Becoming a feminist isn’t something I set out to do, it is something that I became, somewhat without my own realization.
I have always been a strong woman. Growing up Native (of Ute ancestry, to be exact), imperfect in media’s eyes (I was overweight and acne-ridden) in the middle of the middle class, I learned something about playground justice, something about equality. Whether it was that experience or the constant pull to fight injustice, I aimed my educational goals toward a career in law enforcement. At the time, (the early- to mid- ’90s), the field was male-dominated and I had to learn to survive among my peers, while still sustaining my desire to be feminine and to understand and empathize with the women who came into the justice system through crimes or their own criminality.
It became overwhelming, and I changed my major to support my new-found fitness. By the late ’90s, I was a Personal Trainer with a degree in exercise physiology and on the verge of owning my own gym. It was in this career that I really started to understand my role as a woman. Beyond cooking, beyond sexuality, and far beyond the home, I began to experiences injustices in relationships, both personal and business. I was in Texas at the time, admired for my strength as a business woman and fitness advocate, but still locked out of the good ol’ boys club. At our Chamber of Commerce meetings, I was asked to serve the iced tea.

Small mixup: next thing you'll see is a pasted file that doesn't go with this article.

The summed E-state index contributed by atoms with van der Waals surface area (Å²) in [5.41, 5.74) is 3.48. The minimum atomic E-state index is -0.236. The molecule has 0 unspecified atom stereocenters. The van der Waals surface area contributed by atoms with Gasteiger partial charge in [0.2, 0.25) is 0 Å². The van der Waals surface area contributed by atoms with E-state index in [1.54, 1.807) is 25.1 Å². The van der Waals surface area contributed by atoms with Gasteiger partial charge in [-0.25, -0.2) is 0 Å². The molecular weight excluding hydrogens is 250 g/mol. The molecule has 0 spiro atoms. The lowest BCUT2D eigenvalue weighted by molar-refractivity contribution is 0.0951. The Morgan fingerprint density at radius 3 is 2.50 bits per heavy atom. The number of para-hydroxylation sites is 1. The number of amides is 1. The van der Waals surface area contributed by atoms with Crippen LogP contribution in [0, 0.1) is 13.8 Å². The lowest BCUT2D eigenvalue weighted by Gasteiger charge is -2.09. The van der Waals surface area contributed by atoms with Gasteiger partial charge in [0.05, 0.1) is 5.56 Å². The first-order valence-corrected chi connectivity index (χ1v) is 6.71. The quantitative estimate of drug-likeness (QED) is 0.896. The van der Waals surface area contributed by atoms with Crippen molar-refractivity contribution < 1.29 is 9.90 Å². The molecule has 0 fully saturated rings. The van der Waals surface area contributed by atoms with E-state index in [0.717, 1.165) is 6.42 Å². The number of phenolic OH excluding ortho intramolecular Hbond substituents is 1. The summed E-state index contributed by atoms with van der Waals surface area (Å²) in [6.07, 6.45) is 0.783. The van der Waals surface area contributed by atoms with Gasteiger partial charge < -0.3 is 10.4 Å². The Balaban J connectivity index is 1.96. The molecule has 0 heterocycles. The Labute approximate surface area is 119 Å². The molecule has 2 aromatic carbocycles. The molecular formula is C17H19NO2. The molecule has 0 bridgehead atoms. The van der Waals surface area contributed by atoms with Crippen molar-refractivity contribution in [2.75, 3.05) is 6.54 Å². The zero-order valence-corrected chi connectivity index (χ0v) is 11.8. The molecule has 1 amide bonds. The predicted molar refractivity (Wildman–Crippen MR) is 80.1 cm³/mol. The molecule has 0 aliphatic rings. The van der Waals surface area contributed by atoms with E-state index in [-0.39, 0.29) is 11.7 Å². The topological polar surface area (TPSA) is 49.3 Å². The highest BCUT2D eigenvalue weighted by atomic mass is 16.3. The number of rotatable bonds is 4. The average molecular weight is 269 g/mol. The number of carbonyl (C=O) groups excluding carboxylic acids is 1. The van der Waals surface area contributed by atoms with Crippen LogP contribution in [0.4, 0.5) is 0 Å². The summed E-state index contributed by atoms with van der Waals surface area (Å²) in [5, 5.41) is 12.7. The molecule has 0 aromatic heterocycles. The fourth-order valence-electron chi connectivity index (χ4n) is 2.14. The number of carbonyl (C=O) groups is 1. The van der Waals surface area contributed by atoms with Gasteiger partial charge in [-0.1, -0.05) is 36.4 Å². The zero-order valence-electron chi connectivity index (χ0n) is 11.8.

Though annoyed by this, and continually annoyed by the injustices served to Native Americans, I still believed that in order to succeed, I had to play into the role expected of me. Success was then still defined, at least by me, as making lots of money and moving up ladders. That was twenty years and many battles ago. My emotional and intellectual strength grew, as did my awareness of injustices toward women, especially women of color, and eventually I stopped agreeing with the idea that “that’s just the way things are.”
It would be unfair of me to say that this was sudden enlightenment. In fact, it wasn’t until I took a class last semester from an amazing poet and feminist, Alexandra Teague, that I became aware of how much of a feminist I am. A poet now (though I still teach, write, and advocate for fitness), I looked at how much of my poetry was about being female. If you have ever written poetry, you know what I mean when I say that you cannot hide from your own lines—all along mine were fighting for justice, pointing out injustices, and attempts to heal from the damage done by years of acquiescing to the patriarchy. Acknowledging this has not only made me more aware, but allows me to write more freely, to speak more openly, and to explore more ways that I might help in the battle of equality for women.
Thus, this blog. It is my hope that over the weeks and months that follow, I can lead this group of strong, smart women to explore issues that interest them and the community at large. I hope that I might make some of my own discoveries, come to new realizations, and explore them with you. I look forward to the research, I look forward to the education and to uncovering the injustices, and yes, the battles, I look forward to them, too, because even though I advocate for peace, I believe the hard-won fights, whether on paper or through continued protest, are the ones that become us, change us, and bring us to the realization of who we are and what we stand for.